Port Westward plan draws cautious welcome plus strong opposition
Port Westward LNG LLC is planning to submit pre-filing paperwork to federal energy regulators next week - kicking off the extensive permitting process required to build a liquefied natural gas receiving terminal at a site a few miles north of Clatskanie.
"At that point in time you become official, that's when the whole process starts," said the company's chief executive officer, Spiro Vassilopoulos. The energy company hopes to build an LNG receiving terminal and regasification facility in Columbia County, much like the facility that Calpine Corp. has proposed building in Warrenton.
As his company enters the permitting stage, which can take a couple of years, Vassilopoulos said that the opinions of local residents will be of paramount importance.
"At the end of the day, the most significant variable in this equation is local acceptance. If it is not accepted locally, it will not be built," he said. "You cannot go forward in a project as if it's a war. We're trying to do something constructive here. If you get into a war with the local folks who don't want it in their backyard, it won't work."
However, reaction so far is mixed.
"We're interested, we're certainly in favor of economic development and job creation. We're also very cautious about any public safety issues," said Columbia County Commissioner Tony Hyde. The commission hasn't received a formal proposal, and so hasn't issued any official opinions or decisions.
As for public opinion, "There's always a group out there that thinks it's a terrible idea, but (from) what I've seen generally in Clatskanie, they're not that cold to it," Hyde said.
'Change the river'
But there are groups vehemently against the idea.
"We oppose them completely," said Gary Soderstrom, president of the Columbia River Fishermen's Protective Union and Clatskanie resident. "It would change the whole nature of the Columbia River."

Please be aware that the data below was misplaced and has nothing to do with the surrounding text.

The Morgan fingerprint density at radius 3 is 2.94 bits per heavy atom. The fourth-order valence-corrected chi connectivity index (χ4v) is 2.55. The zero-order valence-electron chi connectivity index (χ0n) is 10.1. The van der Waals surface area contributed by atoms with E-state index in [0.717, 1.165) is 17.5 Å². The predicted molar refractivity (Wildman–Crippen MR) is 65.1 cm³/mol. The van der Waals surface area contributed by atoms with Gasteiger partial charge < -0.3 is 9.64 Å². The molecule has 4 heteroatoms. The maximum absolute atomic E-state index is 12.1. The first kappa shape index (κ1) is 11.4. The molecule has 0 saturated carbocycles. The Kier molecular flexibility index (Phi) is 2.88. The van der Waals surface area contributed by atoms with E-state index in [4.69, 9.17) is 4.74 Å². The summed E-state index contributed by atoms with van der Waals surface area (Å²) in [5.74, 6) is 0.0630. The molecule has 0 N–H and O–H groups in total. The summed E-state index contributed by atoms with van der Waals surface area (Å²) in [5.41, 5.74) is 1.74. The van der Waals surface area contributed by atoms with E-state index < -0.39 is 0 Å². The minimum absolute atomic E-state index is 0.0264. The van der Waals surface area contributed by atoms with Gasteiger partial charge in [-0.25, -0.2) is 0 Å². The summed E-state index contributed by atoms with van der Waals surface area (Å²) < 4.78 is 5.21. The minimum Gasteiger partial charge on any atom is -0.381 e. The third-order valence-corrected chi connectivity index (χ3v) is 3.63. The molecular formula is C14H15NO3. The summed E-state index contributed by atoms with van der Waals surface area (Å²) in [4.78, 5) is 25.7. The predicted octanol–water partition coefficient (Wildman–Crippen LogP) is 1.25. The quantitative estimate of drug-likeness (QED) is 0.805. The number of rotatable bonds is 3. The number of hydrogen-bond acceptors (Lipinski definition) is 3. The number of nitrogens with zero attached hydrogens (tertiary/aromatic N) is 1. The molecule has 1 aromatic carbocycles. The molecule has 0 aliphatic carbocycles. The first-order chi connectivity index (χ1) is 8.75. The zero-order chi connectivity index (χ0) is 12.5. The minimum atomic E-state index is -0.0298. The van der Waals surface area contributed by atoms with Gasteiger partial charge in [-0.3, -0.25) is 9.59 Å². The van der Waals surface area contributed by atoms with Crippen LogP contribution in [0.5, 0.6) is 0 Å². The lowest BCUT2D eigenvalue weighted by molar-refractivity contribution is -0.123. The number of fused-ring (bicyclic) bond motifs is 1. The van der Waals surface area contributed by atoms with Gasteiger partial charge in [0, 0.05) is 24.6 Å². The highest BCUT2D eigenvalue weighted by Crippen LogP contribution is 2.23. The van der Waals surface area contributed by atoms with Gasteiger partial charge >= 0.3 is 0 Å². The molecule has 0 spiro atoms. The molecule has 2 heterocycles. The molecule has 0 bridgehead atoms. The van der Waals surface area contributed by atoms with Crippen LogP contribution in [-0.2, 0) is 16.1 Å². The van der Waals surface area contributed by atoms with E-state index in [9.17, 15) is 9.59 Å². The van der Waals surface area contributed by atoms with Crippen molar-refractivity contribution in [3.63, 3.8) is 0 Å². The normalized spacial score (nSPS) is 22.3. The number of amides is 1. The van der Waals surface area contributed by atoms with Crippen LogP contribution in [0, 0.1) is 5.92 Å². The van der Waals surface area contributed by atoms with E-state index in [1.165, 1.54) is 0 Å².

Soderstrom said that the cost of security to escort tankers up the river would burden taxpayers, and exclusion zones around the tankers, where boats aren't allowed, could effectively shut down the river.
Fellow fisherman and fifth-generation Clatskanie resident Bruce Jolna said that the location for a proposed dock at Port Westward would interfere with fishing grounds. Both men questioned how many local jobs the plant would create.
"Fishermen aren't against people bringing jobs in here, we just don't want to give up what we've got for very few jobs," Soderstrom said. He said that there are others in Clatskanie who oppose the project, and that a lot of people are only recently finding out about LNG and the terminal proposal.
Vassilopoulos said that his company plans to work with area fishermen.
"We have promised them that we will work diligently with them to address their concerns, and to minimize the impacts of a terminal on their fishing activities," he said. However Soderstrom and Jolna said that their calls to the company were not returned and e-mails came back undeliverable.
Tammy Maygra of Deer Island is involved with Save Our Columbia River, a group that is beginning to hold meetings to organize an opposition to the project.
"We're hoping that we can get public outcry, and get people rallied together," Maygra said. "When it deals with the Columbia River, it affects the whole state."